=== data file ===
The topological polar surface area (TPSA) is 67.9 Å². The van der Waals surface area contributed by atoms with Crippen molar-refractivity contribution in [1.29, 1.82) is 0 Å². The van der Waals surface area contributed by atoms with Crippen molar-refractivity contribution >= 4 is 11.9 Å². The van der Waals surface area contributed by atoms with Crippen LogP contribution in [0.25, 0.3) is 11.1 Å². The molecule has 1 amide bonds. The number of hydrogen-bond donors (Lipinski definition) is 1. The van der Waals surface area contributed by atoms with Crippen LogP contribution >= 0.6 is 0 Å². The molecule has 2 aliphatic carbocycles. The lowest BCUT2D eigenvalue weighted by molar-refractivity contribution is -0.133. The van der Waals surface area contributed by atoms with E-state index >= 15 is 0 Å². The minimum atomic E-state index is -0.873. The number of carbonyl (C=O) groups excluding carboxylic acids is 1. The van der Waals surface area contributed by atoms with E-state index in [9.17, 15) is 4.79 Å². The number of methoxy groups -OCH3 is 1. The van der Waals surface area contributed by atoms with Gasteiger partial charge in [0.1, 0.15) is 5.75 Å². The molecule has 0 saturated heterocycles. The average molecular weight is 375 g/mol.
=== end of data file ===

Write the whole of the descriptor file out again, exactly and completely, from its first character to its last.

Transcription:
The topological polar surface area (TPSA) is 67.9 Å². The van der Waals surface area contributed by atoms with Crippen molar-refractivity contribution in [1.29, 1.82) is 0 Å². The van der Waals surface area contributed by atoms with Crippen molar-refractivity contribution >= 4 is 11.9 Å². The van der Waals surface area contributed by atoms with Crippen LogP contribution in [0.25, 0.3) is 11.1 Å². The molecule has 1 amide bonds. The number of hydrogen-bond donors (Lipinski definition) is 1. The van der Waals surface area contributed by atoms with Crippen LogP contribution >= 0.6 is 0 Å². The molecule has 2 aliphatic carbocycles. The lowest BCUT2D eigenvalue weighted by molar-refractivity contribution is -0.133. The van der Waals surface area contributed by atoms with E-state index >= 15 is 0 Å². The minimum atomic E-state index is -0.873. The number of carbonyl (C=O) groups excluding carboxylic acids is 1. The van der Waals surface area contributed by atoms with E-state index in [9.17, 15) is 4.79 Å². The number of methoxy groups -OCH3 is 1. The van der Waals surface area contributed by atoms with Gasteiger partial charge in [0.1, 0.15) is 5.75 Å². The molecule has 0 saturated heterocycles. The average molecular weight is 375 g/mol.